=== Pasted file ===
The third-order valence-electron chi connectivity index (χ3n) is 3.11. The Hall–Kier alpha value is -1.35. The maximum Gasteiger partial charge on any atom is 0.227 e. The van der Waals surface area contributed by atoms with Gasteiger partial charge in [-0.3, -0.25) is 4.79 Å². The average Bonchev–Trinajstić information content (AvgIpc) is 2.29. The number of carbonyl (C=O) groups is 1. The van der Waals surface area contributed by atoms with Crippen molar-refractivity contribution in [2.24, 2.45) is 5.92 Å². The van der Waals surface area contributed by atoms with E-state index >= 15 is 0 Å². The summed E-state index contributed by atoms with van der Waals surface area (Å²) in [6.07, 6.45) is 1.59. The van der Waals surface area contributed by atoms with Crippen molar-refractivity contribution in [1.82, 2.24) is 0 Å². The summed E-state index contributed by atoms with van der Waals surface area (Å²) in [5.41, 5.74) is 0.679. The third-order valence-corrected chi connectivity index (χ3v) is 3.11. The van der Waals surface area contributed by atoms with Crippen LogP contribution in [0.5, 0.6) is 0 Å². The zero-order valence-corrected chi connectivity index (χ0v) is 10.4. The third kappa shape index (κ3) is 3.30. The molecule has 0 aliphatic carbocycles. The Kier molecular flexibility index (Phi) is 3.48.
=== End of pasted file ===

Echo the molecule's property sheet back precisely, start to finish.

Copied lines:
The third-order valence-electron chi connectivity index (χ3n) is 3.11. The Hall–Kier alpha value is -1.35. The maximum Gasteiger partial charge on any atom is 0.227 e. The van der Waals surface area contributed by atoms with Gasteiger partial charge in [-0.3, -0.25) is 4.79 Å². The average Bonchev–Trinajstić information content (AvgIpc) is 2.29. The number of carbonyl (C=O) groups is 1. The van der Waals surface area contributed by atoms with Crippen molar-refractivity contribution in [2.24, 2.45) is 5.92 Å². The van der Waals surface area contributed by atoms with E-state index >= 15 is 0 Å². The summed E-state index contributed by atoms with van der Waals surface area (Å²) in [6.07, 6.45) is 1.59. The van der Waals surface area contributed by atoms with Crippen molar-refractivity contribution in [1.82, 2.24) is 0 Å². The summed E-state index contributed by atoms with van der Waals surface area (Å²) in [5.41, 5.74) is 0.679. The third-order valence-corrected chi connectivity index (χ3v) is 3.11. The van der Waals surface area contributed by atoms with Crippen LogP contribution in [0.5, 0.6) is 0 Å². The zero-order valence-corrected chi connectivity index (χ0v) is 10.4. The third kappa shape index (κ3) is 3.30. The molecule has 0 aliphatic carbocycles. The Kier molecular flexibility index (Phi) is 3.48.